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Lost Forever in Utopia: An Album Review
Travis Scott performs at Spectrum Center in Charlotte, North Carolina, on March 24, 2019. Scott’s performance was part of his Astroworld Tour. (Jeff Siner/Charlotte Observer/TNS) ©2023 Los Angeles Times. Visit at Distributed by Tribune Content Agency, LLC.

Since the debut of his first studio album, Travis Scott has built his reputation as one of the current generation’s most versatile and influential artists. With his unique flow and charismatic voice, he quickly took the rap world by storm. “ASTROWORLD,” one of Scott’s biggest career-boosting albums, stayed on the Billboard charts for 43 weeks in 2018, proving how distinguished he is as an artist.

Half a decade later, Scott returns with “Utopia.” He starts off the album with “Hyaena,” an astonishing yet redeeming song that begins with a sample from “Proclamation,” a song by the British hit group, Little Giants: “The situation we are in at this time—neither a good one, nor is it so unblessed.” This lyric hints at the “ASTROWORLD” event in Houston, Texas on Nov. 5, 2021 that led to the death of 10 fans. Scott also refers to this event in the third track, “MY EYES,” where he states that he would have jumped off stage to save a child, specifically nine-year-old Ezra Brown. Brown was hospitalized and later passed away due to fatal injuries he suffered at the “ASTROWORLD” concert.

Shortly after “MY EYES,” Scott collaborates with Playboi Carti and Homixide Gang on “FE!N.” In this exhilarating song, the word “Fein” is repeated, which hints at the drug addiction that Scott suffers from. On the track “I KNOW ?,” Scott opens up to listeners about his struggles with drugs and the denial of addiction.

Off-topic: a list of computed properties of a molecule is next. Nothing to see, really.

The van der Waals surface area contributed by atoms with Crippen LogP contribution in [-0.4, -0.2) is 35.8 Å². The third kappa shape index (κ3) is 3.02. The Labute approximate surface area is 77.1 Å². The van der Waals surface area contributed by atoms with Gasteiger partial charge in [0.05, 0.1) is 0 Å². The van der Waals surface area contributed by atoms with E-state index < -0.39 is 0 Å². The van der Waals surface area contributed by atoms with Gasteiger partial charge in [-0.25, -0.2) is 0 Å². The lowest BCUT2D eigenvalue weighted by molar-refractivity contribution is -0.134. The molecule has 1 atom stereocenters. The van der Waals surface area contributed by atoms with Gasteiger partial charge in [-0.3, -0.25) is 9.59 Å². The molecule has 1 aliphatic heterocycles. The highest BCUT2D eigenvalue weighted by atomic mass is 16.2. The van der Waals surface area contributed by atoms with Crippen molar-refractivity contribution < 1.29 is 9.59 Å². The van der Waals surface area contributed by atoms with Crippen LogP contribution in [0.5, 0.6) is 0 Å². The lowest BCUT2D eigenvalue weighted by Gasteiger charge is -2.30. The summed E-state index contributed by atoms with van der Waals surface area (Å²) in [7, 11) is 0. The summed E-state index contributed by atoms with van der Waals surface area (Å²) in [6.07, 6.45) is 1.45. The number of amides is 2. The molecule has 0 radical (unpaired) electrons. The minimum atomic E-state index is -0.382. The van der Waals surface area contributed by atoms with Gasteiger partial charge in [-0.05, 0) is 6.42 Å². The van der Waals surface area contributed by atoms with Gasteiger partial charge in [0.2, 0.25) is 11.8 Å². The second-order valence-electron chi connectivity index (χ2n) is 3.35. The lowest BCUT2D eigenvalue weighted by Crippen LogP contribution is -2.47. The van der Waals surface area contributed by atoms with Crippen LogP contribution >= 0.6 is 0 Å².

Scott finishes “Utopia” with “Telekinesis,” a song that gives the listener one final jumble of emotions before the album ends. Scott uses different aspects from the album to summarize what his “utopia” looks like. Scott clearly addresses the “ASTROWORLD” event in many of the songs on his album, but a question arises: is it enough for his fans to forgive the situation? The lack of apologies from Scott and his team make it seem  like he was trying to brush off the situation. However, this mindset was quickly crushed with his release of “Utopia,” an album that focuses more on the fans’ love and support rather than tragedy.

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Frank Yeboah
Frank Yeboah, Photographer
Jesus Resendiz
Jesus Resendiz, Staff Writer

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